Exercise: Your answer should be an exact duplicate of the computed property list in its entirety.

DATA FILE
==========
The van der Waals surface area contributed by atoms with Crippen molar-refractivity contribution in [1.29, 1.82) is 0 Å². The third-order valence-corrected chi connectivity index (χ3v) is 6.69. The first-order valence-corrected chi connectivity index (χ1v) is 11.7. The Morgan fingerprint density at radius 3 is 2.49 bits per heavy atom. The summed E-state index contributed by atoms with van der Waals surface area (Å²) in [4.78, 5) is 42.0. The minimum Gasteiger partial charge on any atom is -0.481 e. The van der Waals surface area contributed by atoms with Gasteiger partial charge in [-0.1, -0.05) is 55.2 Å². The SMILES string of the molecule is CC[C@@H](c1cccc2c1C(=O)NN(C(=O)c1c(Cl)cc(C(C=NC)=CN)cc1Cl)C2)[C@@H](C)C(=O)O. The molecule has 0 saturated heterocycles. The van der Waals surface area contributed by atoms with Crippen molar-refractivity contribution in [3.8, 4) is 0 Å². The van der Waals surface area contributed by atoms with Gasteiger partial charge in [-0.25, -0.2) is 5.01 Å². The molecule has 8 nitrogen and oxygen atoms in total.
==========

The van der Waals surface area contributed by atoms with Crippen molar-refractivity contribution in [1.29, 1.82) is 0 Å². The third-order valence-corrected chi connectivity index (χ3v) is 6.69. The first-order valence-corrected chi connectivity index (χ1v) is 11.7. The Morgan fingerprint density at radius 3 is 2.49 bits per heavy atom. The summed E-state index contributed by atoms with van der Waals surface area (Å²) in [4.78, 5) is 42.0. The minimum Gasteiger partial charge on any atom is -0.481 e. The van der Waals surface area contributed by atoms with Gasteiger partial charge in [-0.1, -0.05) is 55.2 Å². The SMILES string of the molecule is CC[C@@H](c1cccc2c1C(=O)NN(C(=O)c1c(Cl)cc(C(C=NC)=CN)cc1Cl)C2)[C@@H](C)C(=O)O. The molecule has 0 saturated heterocycles. The van der Waals surface area contributed by atoms with Crippen molar-refractivity contribution in [3.8, 4) is 0 Å². The van der Waals surface area contributed by atoms with Gasteiger partial charge in [-0.25, -0.2) is 5.01 Å². The molecule has 8 nitrogen and oxygen atoms in total.